No, there are no such examples, but I don't know any way to attack this by methods of ring theory. The theory of linear algebraic groups gives a very illuminating insight into this matter, by recasting the problem in a wider context.

To explain this, let's work more generally for the moment with finite-dimensional associative $K$-algebras $C$ with identity such that the center $Z$ is a finite reduced $K$-algebra (i.e., a product of finitely many finite extension fields of $K$). Note that $Z$ is a field if $C$ is simple, and we specifically avoid limiting ourselves to division algebras because that way our setup is preserved under *separable* extension of the ground field (which is not the case for division algebras).

Note that separable extension on $K$ will typically make the center decompose into several more factor fields, which is why we do not assume $Z$ is a field either (but just a finite product of such). In particular,
$$C \otimes_K K_s = C \otimes_Z (Z \otimes_K K_s) = \prod (C \otimes_Z Z_i)$$
where $\prod Z_i$ is the decomposition of the nonzero finite reduced $K_s$-algebra $Z \otimes_K K_s$ into a product of fields. Each $Z_i$ is separably closed, being finite over $K_s$, so each $C \otimes_Z Z_i$ is a matrix algebra over $Z_i$ (though not over $K_s$!) since Brauer groups of separably closed fields are trivial.

The crucial thing is to relate separable (commutative) subfields of $C$ over $K$, or more generally finite etale (commutative) $K$-subalgebras of $C$, to $K$-tori in the associated "algebraic $K$-group of units" of $C$. By definition, this linear algebraic group represents the functor on $K$-algebras defined by $R \rightsquigarrow (C \otimes_K R)^{\times}$. More concretely, if we consider the affine $d^2$-space $\underline{C}$ over $Z$ associated to $C$ then $G$ is the
Weil restriction ${\rm{R}}_{Z/K}(\underline{C}^{\times})$ of the affine open subspace $\underline{C}^{\times} \subset \underline{C}$ of "units over $Z$": the complement of the zero-locus of the reduced norm ${\rm{Nrd}}:\underline{C} \rightarrow \mathbf{A}^1_Z$ that is a polynomial map over $Z$.

If $A \subset C$ is a finite etale $K$-subalgebra then the algebraic group of units $T_A := \underline{A}^{\times} \subset G$
(defined functorially on points valued in a $K$-algebra $R$ by $(A \otimes_K R)^{\times} \hookrightarrow (C \otimes_K R)^{\times}$) is a $K$-torus, and conversely if $T \subset G$ is a $K$-torus then the $K_s$-subalgebra $K_s[T(K_s)] \subset C_{K_s}$ is ${\rm{Gal}}(K_s/K)$-stable and a direct product of copies of $K_s$ (here one uses that $T_{K_s}$ is a split torus) so it descends to a $K$-subalgebra $A_T \subset C$ that is $K$-etale. These two procedures are inclusion-preserving inverse bijections between the set of such $A$ and the set of $K$-tori in $C$, inclusion-preserving in both directions. By considerations over $K_s$ one sees that $\dim_K A = \dim T_A$, so equality of the $K$-dimensions of maximal $K$-etale commutative subalgebras of $C$ is the same as the equality of the dimensions of
all maximal $K$-tori in $G$.

By construction, the formation of $G$ commutes with any separable extension on $K$. In particular, $G_{K_s} = \prod {\rm{R}}_{Z_i/K_s}({\rm{GL}}_{n_i}))$ where $n_i^2 = \dim_{Z_i} (C \otimes_Z Z_i)$, so $G$ is a smooth connected affine $K$-group. If $Z$ is $K$-etale then $G$ is even reductive (as finite etale Weil restriction preserves reductivity), but this *always fails* when $Z$ has a factor field not separable over $K$ (though $G$ is always pseudo-reductive, but we don't need this). In what follows the link to reductive groups won't be used; nonetheless, it does clarify the significance of $Z$ being $K$-etale or not.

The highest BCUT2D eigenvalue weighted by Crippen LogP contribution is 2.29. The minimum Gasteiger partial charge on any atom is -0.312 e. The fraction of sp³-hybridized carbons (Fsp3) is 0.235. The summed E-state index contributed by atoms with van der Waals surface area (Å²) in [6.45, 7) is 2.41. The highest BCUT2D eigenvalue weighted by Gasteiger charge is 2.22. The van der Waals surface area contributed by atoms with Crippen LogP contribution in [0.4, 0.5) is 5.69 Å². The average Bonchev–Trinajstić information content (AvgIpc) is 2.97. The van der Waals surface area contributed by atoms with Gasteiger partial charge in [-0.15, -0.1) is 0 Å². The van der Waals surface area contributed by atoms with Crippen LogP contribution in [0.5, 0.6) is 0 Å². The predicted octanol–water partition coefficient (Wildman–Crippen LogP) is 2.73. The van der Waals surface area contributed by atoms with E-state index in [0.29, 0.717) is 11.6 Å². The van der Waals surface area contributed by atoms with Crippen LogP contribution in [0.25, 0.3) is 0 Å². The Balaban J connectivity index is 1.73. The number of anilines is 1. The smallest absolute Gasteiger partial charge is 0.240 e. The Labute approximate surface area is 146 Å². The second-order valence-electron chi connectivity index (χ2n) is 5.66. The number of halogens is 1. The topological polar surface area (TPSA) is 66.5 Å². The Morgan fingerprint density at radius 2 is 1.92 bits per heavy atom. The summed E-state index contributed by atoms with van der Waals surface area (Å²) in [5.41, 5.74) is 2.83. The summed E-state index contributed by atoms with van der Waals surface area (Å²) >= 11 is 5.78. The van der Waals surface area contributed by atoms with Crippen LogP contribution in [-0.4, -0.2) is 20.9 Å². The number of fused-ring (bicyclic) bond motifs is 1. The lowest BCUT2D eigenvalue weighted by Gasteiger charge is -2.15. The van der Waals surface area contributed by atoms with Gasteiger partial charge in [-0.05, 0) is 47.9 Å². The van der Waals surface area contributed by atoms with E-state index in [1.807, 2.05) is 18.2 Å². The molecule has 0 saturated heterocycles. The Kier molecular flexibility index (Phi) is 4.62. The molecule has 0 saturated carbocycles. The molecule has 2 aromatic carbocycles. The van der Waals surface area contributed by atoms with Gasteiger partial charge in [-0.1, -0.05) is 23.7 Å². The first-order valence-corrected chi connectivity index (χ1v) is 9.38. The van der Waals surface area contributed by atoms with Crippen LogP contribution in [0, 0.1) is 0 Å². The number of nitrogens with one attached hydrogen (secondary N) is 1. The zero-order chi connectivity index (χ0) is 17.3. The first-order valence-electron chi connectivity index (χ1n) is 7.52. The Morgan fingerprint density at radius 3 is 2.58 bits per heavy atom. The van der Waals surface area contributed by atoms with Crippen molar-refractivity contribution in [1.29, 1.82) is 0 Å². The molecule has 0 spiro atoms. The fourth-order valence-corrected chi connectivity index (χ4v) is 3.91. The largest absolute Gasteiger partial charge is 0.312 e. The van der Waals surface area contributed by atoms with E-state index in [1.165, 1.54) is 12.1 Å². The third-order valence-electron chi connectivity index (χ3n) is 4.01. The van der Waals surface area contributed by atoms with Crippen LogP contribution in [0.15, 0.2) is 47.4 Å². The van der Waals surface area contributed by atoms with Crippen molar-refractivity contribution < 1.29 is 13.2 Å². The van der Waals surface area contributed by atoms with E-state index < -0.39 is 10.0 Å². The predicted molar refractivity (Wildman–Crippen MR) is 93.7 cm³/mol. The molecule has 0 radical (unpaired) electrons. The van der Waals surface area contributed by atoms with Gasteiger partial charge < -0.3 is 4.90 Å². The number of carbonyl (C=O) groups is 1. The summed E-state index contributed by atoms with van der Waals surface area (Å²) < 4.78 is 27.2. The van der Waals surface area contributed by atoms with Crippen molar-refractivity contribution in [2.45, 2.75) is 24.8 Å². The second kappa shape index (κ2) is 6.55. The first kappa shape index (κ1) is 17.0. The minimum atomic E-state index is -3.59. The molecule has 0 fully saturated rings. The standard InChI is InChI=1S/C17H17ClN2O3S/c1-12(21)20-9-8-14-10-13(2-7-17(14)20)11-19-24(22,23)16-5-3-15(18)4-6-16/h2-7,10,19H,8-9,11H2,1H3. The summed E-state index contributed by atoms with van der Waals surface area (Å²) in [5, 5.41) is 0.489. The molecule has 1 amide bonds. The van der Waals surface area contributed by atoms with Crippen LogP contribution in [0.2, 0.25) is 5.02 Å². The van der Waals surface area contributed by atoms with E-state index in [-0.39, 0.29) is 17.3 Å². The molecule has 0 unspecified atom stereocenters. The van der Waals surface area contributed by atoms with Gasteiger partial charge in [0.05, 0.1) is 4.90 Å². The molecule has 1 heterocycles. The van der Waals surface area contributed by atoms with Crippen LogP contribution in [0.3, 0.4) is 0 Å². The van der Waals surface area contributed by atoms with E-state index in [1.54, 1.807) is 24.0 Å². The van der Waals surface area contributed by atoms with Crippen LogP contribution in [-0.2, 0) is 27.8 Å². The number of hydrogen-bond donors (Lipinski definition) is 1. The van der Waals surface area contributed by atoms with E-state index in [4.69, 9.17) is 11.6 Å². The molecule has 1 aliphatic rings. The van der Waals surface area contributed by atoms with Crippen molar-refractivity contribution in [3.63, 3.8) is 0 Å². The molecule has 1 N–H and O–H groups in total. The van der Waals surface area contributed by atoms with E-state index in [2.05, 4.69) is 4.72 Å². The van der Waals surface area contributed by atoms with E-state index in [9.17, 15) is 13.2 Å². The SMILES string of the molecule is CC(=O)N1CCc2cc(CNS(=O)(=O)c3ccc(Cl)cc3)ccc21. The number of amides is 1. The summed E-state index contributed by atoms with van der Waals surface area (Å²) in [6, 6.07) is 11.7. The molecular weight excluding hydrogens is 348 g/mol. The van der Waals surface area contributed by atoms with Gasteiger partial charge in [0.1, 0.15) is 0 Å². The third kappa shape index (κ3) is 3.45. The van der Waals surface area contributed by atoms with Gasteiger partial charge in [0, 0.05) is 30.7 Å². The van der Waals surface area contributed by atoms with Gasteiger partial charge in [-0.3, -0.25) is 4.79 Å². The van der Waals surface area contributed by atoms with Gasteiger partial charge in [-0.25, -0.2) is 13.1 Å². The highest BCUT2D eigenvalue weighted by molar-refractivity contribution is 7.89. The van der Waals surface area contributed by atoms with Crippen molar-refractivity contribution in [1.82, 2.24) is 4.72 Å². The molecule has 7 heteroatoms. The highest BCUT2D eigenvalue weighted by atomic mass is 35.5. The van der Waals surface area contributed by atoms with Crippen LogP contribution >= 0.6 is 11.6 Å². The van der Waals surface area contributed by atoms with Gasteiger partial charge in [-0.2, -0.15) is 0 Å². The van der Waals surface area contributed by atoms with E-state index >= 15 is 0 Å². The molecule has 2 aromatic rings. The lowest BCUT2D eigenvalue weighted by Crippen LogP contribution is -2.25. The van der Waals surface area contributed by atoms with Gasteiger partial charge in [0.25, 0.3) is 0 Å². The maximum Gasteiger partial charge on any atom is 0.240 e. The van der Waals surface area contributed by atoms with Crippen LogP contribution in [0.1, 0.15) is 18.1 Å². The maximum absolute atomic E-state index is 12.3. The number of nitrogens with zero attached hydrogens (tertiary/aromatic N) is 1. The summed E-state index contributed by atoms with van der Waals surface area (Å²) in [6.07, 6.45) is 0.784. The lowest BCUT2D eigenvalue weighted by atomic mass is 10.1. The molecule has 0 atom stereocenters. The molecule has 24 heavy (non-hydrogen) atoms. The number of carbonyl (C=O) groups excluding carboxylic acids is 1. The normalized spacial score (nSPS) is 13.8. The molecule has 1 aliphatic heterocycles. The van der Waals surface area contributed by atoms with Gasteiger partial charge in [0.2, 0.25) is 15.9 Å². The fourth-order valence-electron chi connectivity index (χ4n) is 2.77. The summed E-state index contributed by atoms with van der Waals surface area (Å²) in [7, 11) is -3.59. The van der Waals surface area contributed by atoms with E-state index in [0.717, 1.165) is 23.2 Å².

In case $C$ is a division algebra, a $K$-etale subalgebra cannot have nontrivial idempotents (as $C$ has no non-zero zero-divisors) and hence must be a field, moreover separable over $K$ by the etale condition.
Thus, we see that our task is a special case of one that has nothing at all to do with division algebras: show that every maximal $K$-torus in $C$ has the same dimension.

More generally, if $G$ is *any* smooth affine group over a field $K$ then we claim that all maximal $K$-tori in $G$ have the same dimension. Over algebraically closed fields it is a basic fact in the theory of algebraic groups that all maximal tori are conjugate and so have the same dimension. Thus, it is enough to prove that if $T \subset G$ is a maximal $K$-torus then $T_{\overline{K}}$ is a maximal $\overline{K}$-torus in $G_{\overline{K}}$. The centralizer $Z_G(T)$ is a smooth closed $K$-subgroup of $G$ by the general theory of linear algebraic groups (this is part of the Corollary to Theorem 9.2 in Borel's book "Linear Algebraic Groups", though that might not be apparent from reading the formulation there), and $H := Z_G(T)/T$ certainly contains no nontrivial $K$-tori, so it suffices to show that $H_{\overline{K}}$ contains no nontrivial $\overline{K}$-tori.

Finally, it suffices to show that if $H$ is a smooth affine $K$-group then there exists *some* $K$-torus $S \subset H$ that remains maximal over $\overline{K}$ (as then if $H$ has no nontrivial $K$-tori the same must hold for $H_{\overline{K}}$, as desired). This final assertion is an important theorem of Grothendieck proved as 18.2(i) in Borel's book "Linear Algebraic Groups" (a simplification on the original proof in SGA3).